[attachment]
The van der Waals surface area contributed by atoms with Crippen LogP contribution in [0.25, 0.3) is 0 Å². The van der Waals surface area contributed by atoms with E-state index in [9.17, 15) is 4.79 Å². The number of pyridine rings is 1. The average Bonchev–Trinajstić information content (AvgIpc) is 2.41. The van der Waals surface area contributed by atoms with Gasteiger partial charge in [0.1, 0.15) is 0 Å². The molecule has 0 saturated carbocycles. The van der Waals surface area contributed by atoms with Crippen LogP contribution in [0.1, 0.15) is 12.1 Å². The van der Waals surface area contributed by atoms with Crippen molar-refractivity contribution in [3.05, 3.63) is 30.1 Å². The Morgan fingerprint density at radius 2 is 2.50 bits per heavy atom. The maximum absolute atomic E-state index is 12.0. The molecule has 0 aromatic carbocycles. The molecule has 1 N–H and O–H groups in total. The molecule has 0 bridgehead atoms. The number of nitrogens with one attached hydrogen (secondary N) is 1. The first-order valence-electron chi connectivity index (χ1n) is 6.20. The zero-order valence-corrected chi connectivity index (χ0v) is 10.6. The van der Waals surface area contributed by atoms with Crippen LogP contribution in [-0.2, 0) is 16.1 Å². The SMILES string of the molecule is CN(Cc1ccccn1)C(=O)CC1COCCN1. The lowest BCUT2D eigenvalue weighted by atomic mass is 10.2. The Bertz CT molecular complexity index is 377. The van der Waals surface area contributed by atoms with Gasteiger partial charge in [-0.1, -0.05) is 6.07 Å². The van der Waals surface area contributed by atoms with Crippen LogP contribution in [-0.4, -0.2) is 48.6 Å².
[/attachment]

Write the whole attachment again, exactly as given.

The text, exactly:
The van der Waals surface area contributed by atoms with Crippen LogP contribution in [0.25, 0.3) is 0 Å². The van der Waals surface area contributed by atoms with E-state index in [9.17, 15) is 4.79 Å². The number of pyridine rings is 1. The average Bonchev–Trinajstić information content (AvgIpc) is 2.41. The van der Waals surface area contributed by atoms with Gasteiger partial charge in [0.1, 0.15) is 0 Å². The molecule has 0 saturated carbocycles. The van der Waals surface area contributed by atoms with Crippen LogP contribution in [0.1, 0.15) is 12.1 Å². The van der Waals surface area contributed by atoms with Crippen molar-refractivity contribution in [3.05, 3.63) is 30.1 Å². The Morgan fingerprint density at radius 2 is 2.50 bits per heavy atom. The maximum absolute atomic E-state index is 12.0. The molecule has 0 aromatic carbocycles. The molecule has 1 N–H and O–H groups in total. The molecule has 0 bridgehead atoms. The number of nitrogens with one attached hydrogen (secondary N) is 1. The first-order valence-electron chi connectivity index (χ1n) is 6.20. The zero-order valence-corrected chi connectivity index (χ0v) is 10.6. The van der Waals surface area contributed by atoms with Crippen LogP contribution in [-0.2, 0) is 16.1 Å². The SMILES string of the molecule is CN(Cc1ccccn1)C(=O)CC1COCCN1. The lowest BCUT2D eigenvalue weighted by atomic mass is 10.2. The Bertz CT molecular complexity index is 377. The van der Waals surface area contributed by atoms with Gasteiger partial charge in [-0.1, -0.05) is 6.07 Å². The van der Waals surface area contributed by atoms with Crippen LogP contribution in [-0.4, -0.2) is 48.6 Å².